I totally agree with her in many ways. But I will get back to that. L. continued with her memorized agenda. Autistic children have a different way of thinking, they do not see the full picture and get caught in details. They stumble and fall all the time. Once again, K. and I just shook our heads inwardly. It was now my turn to say something and I was supposed to tell everyone what I think about his diagnosis. I said exactly what I think: I do not recognise my son in the typical Autism description. Sure, his speech is late, but it has exploded over the past few months and the more he speaks, the easier he has to get involved with other people. So much has happened in his development which clearly has me wondering about the diagnosis. The head of the pre-school nodded her head as did M. the teacher. K. explained to everyone that most of his problems have a foundation in his language problems. But L. was like a horse with blinds on. Our comments just gave her the fuel to get back to her topic of him not understanding language, that it is confusing to him, so he needs pictures for everything. She told the teachers that he needs pictures in order to sit still and complete a task and he needs a schedule on the wall with pictures of what he is going to do that day. That he can not handle change or chaos of not knowing what is going to happen. I wanted to rip my hair at this point. I decided not to say anything but just let the stupid idiot say her things and then we will do what we want to do. He has no problems handling change at all. He is not like the Autistic child who sits and hits his head or bangs his head in the wall when he can’t handle things. I told K. after the meeting, when we had our own meeting, that he asks me every morning “are we going on an excursion today”, because he loves the change, he loves going on excursions with the other children, to one of the village playgrounds, having a thermos with hot cocoa with him and some “skånska pepparkakor” (Soft, thick gingersnaps from our province Skåne: less sugar, less calories, less fat and often eaten with cheese but good as they are all naturelle) to nibble on. (They are not allowed to have too much with them since they are going back to the pre-school to have lunch, right afterwards. They are not allowed to eat sugar things. So I pick this snack food, since bananas get bruised, he doesn’t like apples that much, he gets too full on sandwhiches…) He gets disappointed for two seconds when I say no, but is happy with my answer “not today sweetheart, but the…, then you will have a picnic”. Next he says “are we going to a theatre?”. The second best thing. And yes, he gets disappointed when I say no to this as well, since he loves to go to this. He gets involved with what he sees and often interacts with the actors, according to the teachers. But he handles a no fine, gets dressed and heads off to pre-school no problem. Even if nothing exciting is going to happen that day.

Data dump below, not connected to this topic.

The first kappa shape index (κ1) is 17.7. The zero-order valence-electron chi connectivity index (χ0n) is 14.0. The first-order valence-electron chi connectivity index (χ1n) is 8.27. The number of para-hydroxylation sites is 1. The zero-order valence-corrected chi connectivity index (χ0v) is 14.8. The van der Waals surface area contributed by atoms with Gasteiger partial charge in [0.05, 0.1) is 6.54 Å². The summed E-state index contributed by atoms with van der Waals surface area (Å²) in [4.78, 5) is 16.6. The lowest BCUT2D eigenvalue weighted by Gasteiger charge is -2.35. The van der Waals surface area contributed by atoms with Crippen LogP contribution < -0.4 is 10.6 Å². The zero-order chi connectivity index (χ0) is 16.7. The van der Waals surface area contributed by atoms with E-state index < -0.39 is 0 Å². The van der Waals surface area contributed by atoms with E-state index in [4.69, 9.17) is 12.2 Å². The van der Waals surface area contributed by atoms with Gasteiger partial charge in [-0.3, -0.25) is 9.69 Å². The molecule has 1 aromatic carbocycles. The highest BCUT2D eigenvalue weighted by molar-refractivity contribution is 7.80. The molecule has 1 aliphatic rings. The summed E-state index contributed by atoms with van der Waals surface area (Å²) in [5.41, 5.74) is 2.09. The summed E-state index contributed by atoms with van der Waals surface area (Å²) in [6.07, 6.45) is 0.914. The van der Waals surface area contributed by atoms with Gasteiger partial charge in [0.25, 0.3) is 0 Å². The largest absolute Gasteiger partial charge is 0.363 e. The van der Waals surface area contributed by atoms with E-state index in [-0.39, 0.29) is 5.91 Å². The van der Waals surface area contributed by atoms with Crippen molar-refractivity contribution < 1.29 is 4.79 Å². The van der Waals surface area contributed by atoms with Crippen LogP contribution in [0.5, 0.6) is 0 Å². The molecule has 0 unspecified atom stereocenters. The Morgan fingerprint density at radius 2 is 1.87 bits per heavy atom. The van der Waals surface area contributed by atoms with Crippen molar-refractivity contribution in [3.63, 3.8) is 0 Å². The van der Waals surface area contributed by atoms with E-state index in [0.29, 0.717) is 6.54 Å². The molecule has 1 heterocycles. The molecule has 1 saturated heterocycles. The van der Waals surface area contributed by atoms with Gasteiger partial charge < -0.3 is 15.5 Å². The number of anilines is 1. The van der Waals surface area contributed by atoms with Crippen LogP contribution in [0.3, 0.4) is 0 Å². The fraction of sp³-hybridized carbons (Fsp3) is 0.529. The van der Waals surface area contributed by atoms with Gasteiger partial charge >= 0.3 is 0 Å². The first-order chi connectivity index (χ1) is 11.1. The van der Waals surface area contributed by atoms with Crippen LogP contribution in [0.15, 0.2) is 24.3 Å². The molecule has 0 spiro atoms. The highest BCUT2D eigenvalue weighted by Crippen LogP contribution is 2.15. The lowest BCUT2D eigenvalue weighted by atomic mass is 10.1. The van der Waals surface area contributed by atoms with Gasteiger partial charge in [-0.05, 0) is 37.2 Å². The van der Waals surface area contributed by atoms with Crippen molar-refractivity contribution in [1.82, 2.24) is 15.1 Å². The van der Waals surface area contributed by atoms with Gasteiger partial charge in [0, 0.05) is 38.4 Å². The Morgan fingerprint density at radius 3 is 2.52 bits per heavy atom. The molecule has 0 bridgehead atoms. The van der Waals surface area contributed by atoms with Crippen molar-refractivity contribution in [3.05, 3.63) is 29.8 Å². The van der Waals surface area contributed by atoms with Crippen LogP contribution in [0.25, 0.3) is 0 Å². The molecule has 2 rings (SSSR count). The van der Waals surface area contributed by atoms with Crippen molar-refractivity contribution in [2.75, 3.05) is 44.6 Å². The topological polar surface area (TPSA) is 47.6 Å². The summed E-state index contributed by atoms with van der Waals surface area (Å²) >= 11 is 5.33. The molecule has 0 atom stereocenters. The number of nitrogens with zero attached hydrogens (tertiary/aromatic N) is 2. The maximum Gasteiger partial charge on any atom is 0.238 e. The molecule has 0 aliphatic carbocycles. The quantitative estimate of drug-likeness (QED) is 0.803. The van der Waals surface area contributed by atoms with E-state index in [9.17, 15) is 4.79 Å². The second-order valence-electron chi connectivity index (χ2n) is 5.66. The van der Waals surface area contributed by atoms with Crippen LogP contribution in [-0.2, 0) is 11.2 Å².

So, so much for not being able to handle change. He loves it! He is the one child who handles traveling the best and coming to new places and activities! K. informed L. that the pre-school has been setting up a picture schedule for him for over a year now, which surprised L. greatly, but K. added that he liked it for a while and then he didn’t need it anymore. He knows what the routines are and can come up with own ideas what he wants to do. K. said he comes and asks “may I do this?”. L. immediately said, yes because he feels unsure and needs affirmation. K. said, not really. He knows that he has to have a presentation of a material, before he is allowed to use it. That is how Montessori works. Material that has been presented to him, he knows that he is allowed to use and work with.
In the referral to habilitation, it said that he had undergone an IQ test and that he was well able to solve the practical things but the language put a stop to a lot of the language testing. There is no doubt in my mind or anyone else’s that he is a very clever little boy. But when the headmaster D. asked about his intelligence level, this stupid, stupid woman said “I can’t really remember but it is very,very low and it will have to be tested again!”. Where on earth did she get this from? Once again K. and I looked at each other with gigantic owl eyes!